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Expressed Sequence Tags (ESTs)

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Tayler Massey

on 6 July 2013

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Transcript of Expressed Sequence Tags (ESTs)

Expressed By: Tayler Massey and Victoria Peltonen Sequence Tags (ESTs) What Are ESTs? Small pieces of DNA sequence (usually 200-500 nucleotides) which are created by sequencing one or both ends of an expressed gene. A tiny portion of an entire gene that can be used to help identify unknown genes and to map their positions within a genome. Process: From DNA to an EST 1. Take DNA and convert it to mRNA through translation - mRNA doesn't include non-coding regions between genes or introns so the only info left is the desired gene information 2. Outside of cells mRNA is unstable so scientists use the reverse transcriptase enzyme to convert the mRNA into cDNA 3. The cDNA is sequenced at one or both of its ends, whose sequenced nucleotides become the ESTs Two kinds of cDNA ESTs... A 5' EST, formed from the front end of cDNA, codes for proteins. These regions are often conserved through species and don't change very much within gene families. A 3' EST, formed from the back end of cDNA, many times falls in the category of UTR or an untranslated region. UTR areas of a gene are not translated into proteins, and for that reason such ESTs are not usually conserved through multiple species. Uses of ESTs Gene Discovery Resources Genome Landmarks A gene family is a group of closely related genes that produce simiar protein products. ESTs are powerful tools in the hunt for known genes because they greatly reduce the time required to locate a gene. Using ESTs, scientists have rapidly isolated some of the genes involved in Alzheimer's disease and colon cancer. Method:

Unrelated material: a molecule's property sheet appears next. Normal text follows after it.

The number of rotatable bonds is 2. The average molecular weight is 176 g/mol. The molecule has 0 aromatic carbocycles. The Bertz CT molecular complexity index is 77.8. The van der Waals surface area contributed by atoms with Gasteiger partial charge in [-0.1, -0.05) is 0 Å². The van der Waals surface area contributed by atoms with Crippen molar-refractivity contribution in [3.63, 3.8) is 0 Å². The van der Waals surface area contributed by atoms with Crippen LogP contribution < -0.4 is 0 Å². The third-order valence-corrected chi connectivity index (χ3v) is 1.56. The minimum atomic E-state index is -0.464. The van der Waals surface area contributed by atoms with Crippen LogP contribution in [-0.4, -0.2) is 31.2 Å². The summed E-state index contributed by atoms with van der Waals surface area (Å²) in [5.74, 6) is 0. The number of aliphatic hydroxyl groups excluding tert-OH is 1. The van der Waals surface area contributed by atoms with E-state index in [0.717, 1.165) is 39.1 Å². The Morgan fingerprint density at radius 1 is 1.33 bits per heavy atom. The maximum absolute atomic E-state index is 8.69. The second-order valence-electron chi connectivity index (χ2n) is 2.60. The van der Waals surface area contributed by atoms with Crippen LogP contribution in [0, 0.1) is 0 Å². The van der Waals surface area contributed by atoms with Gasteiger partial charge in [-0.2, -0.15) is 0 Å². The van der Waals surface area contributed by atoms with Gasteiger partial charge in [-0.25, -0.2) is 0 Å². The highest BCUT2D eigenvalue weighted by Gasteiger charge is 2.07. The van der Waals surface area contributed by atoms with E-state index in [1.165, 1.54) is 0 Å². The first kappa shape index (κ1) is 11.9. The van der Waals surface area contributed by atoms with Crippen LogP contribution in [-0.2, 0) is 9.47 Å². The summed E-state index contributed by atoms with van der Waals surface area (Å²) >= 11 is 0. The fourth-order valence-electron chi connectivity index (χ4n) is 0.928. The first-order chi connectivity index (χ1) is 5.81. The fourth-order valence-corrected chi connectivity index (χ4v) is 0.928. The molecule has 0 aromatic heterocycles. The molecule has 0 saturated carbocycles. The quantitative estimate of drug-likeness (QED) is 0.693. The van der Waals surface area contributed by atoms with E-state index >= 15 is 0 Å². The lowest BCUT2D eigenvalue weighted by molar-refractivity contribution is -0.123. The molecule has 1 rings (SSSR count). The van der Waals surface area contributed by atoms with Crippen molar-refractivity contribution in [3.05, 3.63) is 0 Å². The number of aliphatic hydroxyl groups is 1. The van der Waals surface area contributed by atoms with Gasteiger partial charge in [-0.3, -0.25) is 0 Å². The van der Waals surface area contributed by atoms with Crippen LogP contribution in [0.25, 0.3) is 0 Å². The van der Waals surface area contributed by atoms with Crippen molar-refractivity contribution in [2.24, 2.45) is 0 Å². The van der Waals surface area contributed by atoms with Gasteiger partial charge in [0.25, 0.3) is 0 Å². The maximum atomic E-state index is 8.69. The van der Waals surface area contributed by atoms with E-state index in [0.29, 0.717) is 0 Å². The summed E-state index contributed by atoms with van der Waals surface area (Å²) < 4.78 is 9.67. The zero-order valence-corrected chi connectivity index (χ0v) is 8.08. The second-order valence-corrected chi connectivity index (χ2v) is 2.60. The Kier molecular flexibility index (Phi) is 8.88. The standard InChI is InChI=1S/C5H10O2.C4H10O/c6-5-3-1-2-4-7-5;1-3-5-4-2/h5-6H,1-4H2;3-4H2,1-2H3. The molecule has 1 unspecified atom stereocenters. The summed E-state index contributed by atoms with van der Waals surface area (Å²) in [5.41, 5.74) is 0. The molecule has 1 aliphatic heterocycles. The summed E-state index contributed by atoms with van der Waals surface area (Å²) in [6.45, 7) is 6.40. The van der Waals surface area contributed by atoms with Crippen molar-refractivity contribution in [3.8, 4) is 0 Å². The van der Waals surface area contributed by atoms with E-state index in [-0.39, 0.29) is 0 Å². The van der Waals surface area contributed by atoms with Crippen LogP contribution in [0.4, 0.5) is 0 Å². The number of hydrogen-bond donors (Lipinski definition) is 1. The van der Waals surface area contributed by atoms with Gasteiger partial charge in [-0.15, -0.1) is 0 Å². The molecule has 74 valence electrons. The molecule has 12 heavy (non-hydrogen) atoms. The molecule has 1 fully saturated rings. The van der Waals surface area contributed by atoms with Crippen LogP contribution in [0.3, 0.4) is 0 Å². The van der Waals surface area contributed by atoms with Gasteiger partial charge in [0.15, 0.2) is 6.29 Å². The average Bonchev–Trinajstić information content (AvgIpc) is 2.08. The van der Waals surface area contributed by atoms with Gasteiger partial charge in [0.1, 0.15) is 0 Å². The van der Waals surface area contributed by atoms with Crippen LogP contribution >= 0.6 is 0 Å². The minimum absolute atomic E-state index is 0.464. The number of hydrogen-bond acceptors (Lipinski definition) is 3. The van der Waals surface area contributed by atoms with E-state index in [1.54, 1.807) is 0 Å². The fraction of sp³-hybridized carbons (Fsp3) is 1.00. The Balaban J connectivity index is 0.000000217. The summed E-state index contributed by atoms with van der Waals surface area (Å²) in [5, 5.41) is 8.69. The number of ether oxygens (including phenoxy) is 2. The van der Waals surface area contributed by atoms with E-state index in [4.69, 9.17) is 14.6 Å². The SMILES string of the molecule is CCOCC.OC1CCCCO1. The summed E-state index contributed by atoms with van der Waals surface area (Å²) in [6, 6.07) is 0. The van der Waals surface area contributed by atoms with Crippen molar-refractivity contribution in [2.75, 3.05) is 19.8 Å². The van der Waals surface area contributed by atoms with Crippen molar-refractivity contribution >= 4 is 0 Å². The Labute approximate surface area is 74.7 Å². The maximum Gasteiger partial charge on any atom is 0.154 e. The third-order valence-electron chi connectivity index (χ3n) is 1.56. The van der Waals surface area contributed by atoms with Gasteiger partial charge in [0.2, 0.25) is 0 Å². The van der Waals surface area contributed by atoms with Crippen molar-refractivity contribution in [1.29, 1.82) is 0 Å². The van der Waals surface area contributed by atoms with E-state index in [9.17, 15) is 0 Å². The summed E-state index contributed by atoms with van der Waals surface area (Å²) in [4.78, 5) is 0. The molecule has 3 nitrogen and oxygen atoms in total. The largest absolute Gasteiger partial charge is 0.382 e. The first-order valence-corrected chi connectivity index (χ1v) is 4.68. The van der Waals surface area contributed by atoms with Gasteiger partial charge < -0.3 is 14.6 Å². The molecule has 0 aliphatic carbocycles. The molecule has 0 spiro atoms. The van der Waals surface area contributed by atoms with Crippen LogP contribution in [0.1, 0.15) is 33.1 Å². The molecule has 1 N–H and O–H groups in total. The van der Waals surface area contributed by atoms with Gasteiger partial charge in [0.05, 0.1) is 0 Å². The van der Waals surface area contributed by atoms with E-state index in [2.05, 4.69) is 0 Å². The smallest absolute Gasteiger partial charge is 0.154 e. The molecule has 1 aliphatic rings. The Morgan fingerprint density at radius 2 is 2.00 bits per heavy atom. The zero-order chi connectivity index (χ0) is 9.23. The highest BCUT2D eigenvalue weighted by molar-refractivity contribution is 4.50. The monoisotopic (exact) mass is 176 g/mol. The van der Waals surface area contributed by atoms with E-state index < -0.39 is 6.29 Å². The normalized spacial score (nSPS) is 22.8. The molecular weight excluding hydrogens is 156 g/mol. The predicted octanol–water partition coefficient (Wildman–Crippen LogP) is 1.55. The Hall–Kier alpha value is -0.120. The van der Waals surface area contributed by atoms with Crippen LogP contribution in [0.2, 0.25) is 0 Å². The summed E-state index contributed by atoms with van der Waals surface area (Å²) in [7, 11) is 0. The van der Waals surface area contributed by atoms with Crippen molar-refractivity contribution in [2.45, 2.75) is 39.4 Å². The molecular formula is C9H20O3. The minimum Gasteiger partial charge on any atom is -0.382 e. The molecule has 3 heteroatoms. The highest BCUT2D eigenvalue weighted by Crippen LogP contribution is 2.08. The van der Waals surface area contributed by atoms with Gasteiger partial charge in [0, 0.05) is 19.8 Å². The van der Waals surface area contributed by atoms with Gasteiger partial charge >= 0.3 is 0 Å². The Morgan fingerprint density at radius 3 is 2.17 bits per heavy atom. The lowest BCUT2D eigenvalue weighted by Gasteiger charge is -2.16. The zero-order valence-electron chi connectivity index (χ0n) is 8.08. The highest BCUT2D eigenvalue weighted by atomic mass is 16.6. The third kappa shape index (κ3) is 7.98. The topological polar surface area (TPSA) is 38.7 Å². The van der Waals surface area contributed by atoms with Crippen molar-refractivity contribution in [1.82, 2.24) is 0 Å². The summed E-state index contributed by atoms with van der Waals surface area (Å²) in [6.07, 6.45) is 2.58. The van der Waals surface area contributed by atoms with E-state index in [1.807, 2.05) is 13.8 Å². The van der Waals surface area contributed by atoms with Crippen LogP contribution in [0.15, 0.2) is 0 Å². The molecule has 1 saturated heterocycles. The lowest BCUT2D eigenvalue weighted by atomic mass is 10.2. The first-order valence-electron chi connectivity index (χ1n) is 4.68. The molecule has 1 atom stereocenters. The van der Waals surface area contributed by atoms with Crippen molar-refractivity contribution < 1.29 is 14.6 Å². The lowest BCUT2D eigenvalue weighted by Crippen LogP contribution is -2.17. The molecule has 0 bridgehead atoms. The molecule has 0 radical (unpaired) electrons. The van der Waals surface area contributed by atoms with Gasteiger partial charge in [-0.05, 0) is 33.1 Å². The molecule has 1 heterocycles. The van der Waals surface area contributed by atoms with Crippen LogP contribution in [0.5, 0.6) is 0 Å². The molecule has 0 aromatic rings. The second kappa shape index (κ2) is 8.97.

scientists first use observable biological clues to identify ESTs that may correspond to disease gene candidates
then examine the DNA of disease patients for mutations in one or more of these candidate genes to confirm gene identity scientists searching for genes need genome maps to help them to navigate through the billions of nucleotides that make up the human genome map must include markers best current technique to do so is STS mapping or Sequence taggs mapping a STS is a short sequence of DNA that is easy to recognize and is only found in one genome an EST acts as a STS, many times the 3' EST because of their exclusiveness to single species The End!
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